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How long can I brine a roaster?

I have a chicken brining away right now in the fridge. It's about a 4lb bird fully submerged in a brine solution of about 3.5 quarts filtered water, 6T salt, 3T sugar, and 4T apple cider vinegar.

I put it in on Tuesday. Will it be okay to brine it until Sunday, or is that too long? Turns out every night this week is getting taken away.

CB

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  1. It's probably a bit long for quality .... but if it has been kept below 38F the entire time.... probably OK... I would have liked to see a bit more salt and acid in the brine though. Make certain you get it up to 165F when cooking it... and check well in several spots, with an instant read thermo.

    1. That is way too long. Just take the chicken out of the brine, rinse the bird off dry it and wrap it up in plastic and put it in the coldest part of your refrigerator until Sunday.

      1 Reply
      1. re: KTinNYC

        I agree it is way too long - the salt will have completely permeated the meat. The meat now being salted is partially preserved and will not go off in the remaining time. If you can spare a small piece, cut it off and cook it - say an oyster. You may need to soak the bird in fresh water to remove some salt. My guess is that it will need at least 12 hours.

        I agree with KT to dry it, but I would not wrap the bird, but leave it 'naked'. IfThe pellicle that forms helps protect it. Putting it in a plastic bag would be the worst.

        The recommended brining time for a 3 to 4lb bird is 8 to 12 hours according to my brining bible ... Charcuterie by Michael Ruhlman and Brian Polcyn.

      2. conceivably the bird is water logged--if such a term makes sense applied to fowl. i'd be inclined to cook it right away since it might not make a reliably good sunday dinner. if it turns out to be tastey and to have a nice texture great--maybe chicken salad.

        (i've never brined a bird two days--maybe you're on to something. it is a great deal of time, though--even to soak in cold water. it'll be interesting to know the results--if you don't mind.)

        1. You may have invented the corned beef cooked chicken. Soak in cold water for an hour to draw off some of the salt. Rub with some pickling spice and braise in some beer!

          1. That is too long, but I wouldn't worry about it being too salty. Just put it on a rack over a sheet pan in the coldest part of your fridge and let the cold air circulate around it to dry it a little bit. I use this method to dry brine, instead of wet brining my poultry all the time and it makes a real juicy roaster. I usually leave it 24 - 36 hours.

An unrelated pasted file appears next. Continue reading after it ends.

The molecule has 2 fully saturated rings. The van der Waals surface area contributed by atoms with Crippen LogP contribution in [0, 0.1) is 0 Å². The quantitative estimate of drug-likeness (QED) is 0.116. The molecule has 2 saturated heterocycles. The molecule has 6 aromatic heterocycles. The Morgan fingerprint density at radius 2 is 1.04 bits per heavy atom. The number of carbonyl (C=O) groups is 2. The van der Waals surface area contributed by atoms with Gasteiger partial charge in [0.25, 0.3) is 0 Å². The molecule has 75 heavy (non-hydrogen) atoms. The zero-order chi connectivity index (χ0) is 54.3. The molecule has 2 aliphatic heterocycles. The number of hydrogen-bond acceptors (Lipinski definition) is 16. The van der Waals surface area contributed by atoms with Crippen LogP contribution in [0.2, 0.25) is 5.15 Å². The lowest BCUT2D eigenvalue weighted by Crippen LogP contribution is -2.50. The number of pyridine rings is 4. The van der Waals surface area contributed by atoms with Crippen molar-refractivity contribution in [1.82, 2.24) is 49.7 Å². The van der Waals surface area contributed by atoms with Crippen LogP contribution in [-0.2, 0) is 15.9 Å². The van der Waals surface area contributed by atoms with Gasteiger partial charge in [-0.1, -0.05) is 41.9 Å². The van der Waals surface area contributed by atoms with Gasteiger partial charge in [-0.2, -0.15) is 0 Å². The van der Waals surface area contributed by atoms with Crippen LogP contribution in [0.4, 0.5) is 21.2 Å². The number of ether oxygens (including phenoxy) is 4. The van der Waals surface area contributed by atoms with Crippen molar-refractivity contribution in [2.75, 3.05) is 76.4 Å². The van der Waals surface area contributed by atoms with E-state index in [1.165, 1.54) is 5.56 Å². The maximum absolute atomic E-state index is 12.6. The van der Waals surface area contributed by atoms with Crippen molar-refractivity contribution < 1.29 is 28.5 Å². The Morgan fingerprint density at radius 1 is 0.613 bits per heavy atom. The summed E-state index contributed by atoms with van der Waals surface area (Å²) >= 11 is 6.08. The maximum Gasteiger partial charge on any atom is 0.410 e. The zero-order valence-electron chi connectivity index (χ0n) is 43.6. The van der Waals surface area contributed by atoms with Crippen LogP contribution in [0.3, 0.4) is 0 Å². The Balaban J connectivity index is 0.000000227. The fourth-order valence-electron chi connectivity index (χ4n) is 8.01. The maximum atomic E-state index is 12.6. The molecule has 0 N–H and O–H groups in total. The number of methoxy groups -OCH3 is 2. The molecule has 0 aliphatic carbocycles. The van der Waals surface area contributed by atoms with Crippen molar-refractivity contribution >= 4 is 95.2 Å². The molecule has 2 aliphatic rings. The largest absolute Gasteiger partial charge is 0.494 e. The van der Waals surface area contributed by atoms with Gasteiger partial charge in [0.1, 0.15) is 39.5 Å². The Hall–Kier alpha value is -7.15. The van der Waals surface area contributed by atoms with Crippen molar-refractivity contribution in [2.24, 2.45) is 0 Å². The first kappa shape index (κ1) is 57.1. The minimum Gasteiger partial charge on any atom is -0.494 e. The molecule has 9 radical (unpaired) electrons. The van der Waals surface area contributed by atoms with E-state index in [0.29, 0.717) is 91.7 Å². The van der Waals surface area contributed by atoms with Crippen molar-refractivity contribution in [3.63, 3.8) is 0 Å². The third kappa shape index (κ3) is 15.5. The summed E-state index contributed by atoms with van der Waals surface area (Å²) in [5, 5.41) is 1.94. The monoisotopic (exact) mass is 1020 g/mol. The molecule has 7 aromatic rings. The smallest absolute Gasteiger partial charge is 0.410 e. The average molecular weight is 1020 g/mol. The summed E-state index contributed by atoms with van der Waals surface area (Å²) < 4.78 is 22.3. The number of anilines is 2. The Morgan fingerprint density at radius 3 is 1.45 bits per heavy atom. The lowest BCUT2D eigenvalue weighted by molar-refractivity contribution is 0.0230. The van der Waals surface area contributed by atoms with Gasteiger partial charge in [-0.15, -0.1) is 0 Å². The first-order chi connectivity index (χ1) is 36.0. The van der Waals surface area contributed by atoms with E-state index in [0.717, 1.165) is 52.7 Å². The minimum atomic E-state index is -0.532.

1. Berger, your concentration of salt is really low. For 1 quart of water, use 1/2 cup of salt (Diamond Kosher brand--use 2tbls less if using Morton or 1/4 cup if using table salt). With that, add 1/4-1/2 cup of sugar. Put the chicken and the brine in a "turkey roasting bag" and seal. For brining a chicken at this concentration, you really only need 2-3 hours, but 6-8 will be fine--but make sure to flush the bird by submerging it in 3-4 quarts of fresh cold water for about 5 minutes to get rid of excess salt and sugar..

              1. I've done week long "brines" before (made it Sunday, had no time during week, cooked following Sunday), and it has always turned out fine since I compensate ahead of time by making the brine less salty (though your low concentration is lower than I've ever gone). However, the vinegar might throw off things. The only way is to cook it and see - personally, my best chicken so far was a 5-day brine done with a bit of apple cider that was too tart for me to finish, so I think you might be fine. Just remember to let it air dry for a bit before roasting.

                1. NO!

                  That bird will be ruined if you brine it for that long.

                  It should only be in the brine for 4-12 hours.

                  If you take it out of the brine and let it sit, the brine will bleed from the cells and undo your work.

                  1 Reply
                  1. re: C. Hamster

                    I DISAGREE!!

                    You can certainly take it out ahead and let the c old air circulate around it to dry out hte skin and make it a crispy roasted bird. The brine doesn't leak out and bleed. It plumps up the protein cells so the bird is juicier.